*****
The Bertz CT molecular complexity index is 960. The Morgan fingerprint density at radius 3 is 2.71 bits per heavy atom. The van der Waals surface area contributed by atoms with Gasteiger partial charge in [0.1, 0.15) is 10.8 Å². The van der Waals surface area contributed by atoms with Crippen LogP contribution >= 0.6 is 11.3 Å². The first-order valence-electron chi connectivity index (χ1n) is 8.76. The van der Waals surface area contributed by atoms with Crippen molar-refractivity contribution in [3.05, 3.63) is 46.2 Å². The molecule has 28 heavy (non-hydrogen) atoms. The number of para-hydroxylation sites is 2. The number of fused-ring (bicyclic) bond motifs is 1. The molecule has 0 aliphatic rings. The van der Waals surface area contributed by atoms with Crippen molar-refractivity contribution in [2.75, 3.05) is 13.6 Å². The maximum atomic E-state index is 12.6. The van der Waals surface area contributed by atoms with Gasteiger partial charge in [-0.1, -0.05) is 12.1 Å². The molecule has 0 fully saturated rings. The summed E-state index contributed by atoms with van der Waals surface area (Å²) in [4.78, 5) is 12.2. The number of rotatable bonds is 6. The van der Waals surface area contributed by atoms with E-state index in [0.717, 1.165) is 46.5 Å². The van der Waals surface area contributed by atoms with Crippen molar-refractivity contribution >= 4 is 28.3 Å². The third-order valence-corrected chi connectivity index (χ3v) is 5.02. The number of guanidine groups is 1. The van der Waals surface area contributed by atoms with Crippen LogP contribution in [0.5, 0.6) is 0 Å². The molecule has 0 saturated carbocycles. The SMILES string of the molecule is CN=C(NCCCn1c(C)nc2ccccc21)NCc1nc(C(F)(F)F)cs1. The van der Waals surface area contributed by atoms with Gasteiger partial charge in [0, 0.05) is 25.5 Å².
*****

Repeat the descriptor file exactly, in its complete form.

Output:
The Bertz CT molecular complexity index is 960. The Morgan fingerprint density at radius 3 is 2.71 bits per heavy atom. The van der Waals surface area contributed by atoms with Gasteiger partial charge in [0.1, 0.15) is 10.8 Å². The van der Waals surface area contributed by atoms with Crippen LogP contribution >= 0.6 is 11.3 Å². The first-order valence-electron chi connectivity index (χ1n) is 8.76. The van der Waals surface area contributed by atoms with Crippen molar-refractivity contribution in [3.05, 3.63) is 46.2 Å². The molecule has 28 heavy (non-hydrogen) atoms. The number of para-hydroxylation sites is 2. The number of fused-ring (bicyclic) bond motifs is 1. The molecule has 0 aliphatic rings. The van der Waals surface area contributed by atoms with Crippen molar-refractivity contribution in [2.75, 3.05) is 13.6 Å². The maximum atomic E-state index is 12.6. The van der Waals surface area contributed by atoms with Gasteiger partial charge in [-0.1, -0.05) is 12.1 Å². The molecule has 0 fully saturated rings. The summed E-state index contributed by atoms with van der Waals surface area (Å²) in [4.78, 5) is 12.2. The number of rotatable bonds is 6. The van der Waals surface area contributed by atoms with E-state index in [0.717, 1.165) is 46.5 Å². The van der Waals surface area contributed by atoms with Crippen molar-refractivity contribution >= 4 is 28.3 Å². The third-order valence-corrected chi connectivity index (χ3v) is 5.02. The number of guanidine groups is 1. The van der Waals surface area contributed by atoms with Crippen LogP contribution in [0.5, 0.6) is 0 Å². The molecule has 0 saturated carbocycles. The SMILES string of the molecule is CN=C(NCCCn1c(C)nc2ccccc21)NCc1nc(C(F)(F)F)cs1. The van der Waals surface area contributed by atoms with Gasteiger partial charge in [0, 0.05) is 25.5 Å².